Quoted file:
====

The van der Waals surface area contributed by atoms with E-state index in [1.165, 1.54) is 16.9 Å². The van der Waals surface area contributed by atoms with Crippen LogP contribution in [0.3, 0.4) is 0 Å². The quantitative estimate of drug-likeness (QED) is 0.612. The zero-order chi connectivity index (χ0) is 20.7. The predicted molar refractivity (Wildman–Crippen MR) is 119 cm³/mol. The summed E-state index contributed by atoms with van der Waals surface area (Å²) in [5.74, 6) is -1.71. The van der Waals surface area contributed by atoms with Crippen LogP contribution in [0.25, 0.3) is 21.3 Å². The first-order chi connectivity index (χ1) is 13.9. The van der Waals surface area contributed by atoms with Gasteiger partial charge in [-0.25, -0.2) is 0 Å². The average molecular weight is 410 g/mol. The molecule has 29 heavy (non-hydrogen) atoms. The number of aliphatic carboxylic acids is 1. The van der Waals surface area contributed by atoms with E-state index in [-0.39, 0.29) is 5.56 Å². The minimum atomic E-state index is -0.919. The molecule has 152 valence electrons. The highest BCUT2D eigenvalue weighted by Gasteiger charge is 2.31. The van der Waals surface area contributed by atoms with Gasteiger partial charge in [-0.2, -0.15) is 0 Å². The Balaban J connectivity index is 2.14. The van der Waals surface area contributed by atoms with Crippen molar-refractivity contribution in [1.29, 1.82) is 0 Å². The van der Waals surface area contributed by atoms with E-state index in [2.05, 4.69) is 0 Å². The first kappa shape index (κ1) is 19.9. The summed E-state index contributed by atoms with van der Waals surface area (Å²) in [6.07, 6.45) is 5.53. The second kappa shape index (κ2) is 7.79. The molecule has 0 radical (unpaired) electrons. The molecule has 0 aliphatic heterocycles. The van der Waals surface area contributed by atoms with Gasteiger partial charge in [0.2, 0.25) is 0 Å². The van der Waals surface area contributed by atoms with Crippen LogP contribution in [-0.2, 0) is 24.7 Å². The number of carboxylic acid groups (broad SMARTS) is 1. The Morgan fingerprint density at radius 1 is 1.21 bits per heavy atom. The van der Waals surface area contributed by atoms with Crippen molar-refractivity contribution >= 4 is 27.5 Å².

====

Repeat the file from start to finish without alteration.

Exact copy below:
The van der Waals surface area contributed by atoms with E-state index in [1.165, 1.54) is 16.9 Å². The van der Waals surface area contributed by atoms with Crippen LogP contribution in [0.3, 0.4) is 0 Å². The quantitative estimate of drug-likeness (QED) is 0.612. The zero-order chi connectivity index (χ0) is 20.7. The predicted molar refractivity (Wildman–Crippen MR) is 119 cm³/mol. The summed E-state index contributed by atoms with van der Waals surface area (Å²) in [5.74, 6) is -1.71. The van der Waals surface area contributed by atoms with Crippen LogP contribution in [0.25, 0.3) is 21.3 Å². The first-order chi connectivity index (χ1) is 13.9. The van der Waals surface area contributed by atoms with Gasteiger partial charge in [-0.25, -0.2) is 0 Å². The average molecular weight is 410 g/mol. The molecule has 29 heavy (non-hydrogen) atoms. The number of aliphatic carboxylic acids is 1. The van der Waals surface area contributed by atoms with E-state index in [-0.39, 0.29) is 5.56 Å². The minimum atomic E-state index is -0.919. The molecule has 152 valence electrons. The highest BCUT2D eigenvalue weighted by Gasteiger charge is 2.31. The van der Waals surface area contributed by atoms with Gasteiger partial charge in [-0.2, -0.15) is 0 Å². The Balaban J connectivity index is 2.14. The van der Waals surface area contributed by atoms with Crippen molar-refractivity contribution in [1.29, 1.82) is 0 Å². The van der Waals surface area contributed by atoms with E-state index in [2.05, 4.69) is 0 Å². The first kappa shape index (κ1) is 19.9. The summed E-state index contributed by atoms with van der Waals surface area (Å²) in [6.07, 6.45) is 5.53. The second kappa shape index (κ2) is 7.79. The molecule has 0 radical (unpaired) electrons. The molecule has 0 aliphatic heterocycles. The van der Waals surface area contributed by atoms with Gasteiger partial charge in [0.2, 0.25) is 0 Å². The van der Waals surface area contributed by atoms with Crippen LogP contribution in [-0.2, 0) is 24.7 Å². The number of carboxylic acid groups (broad SMARTS) is 1. The Morgan fingerprint density at radius 1 is 1.21 bits per heavy atom. The van der Waals surface area contributed by atoms with Crippen molar-refractivity contribution >= 4 is 27.5 Å².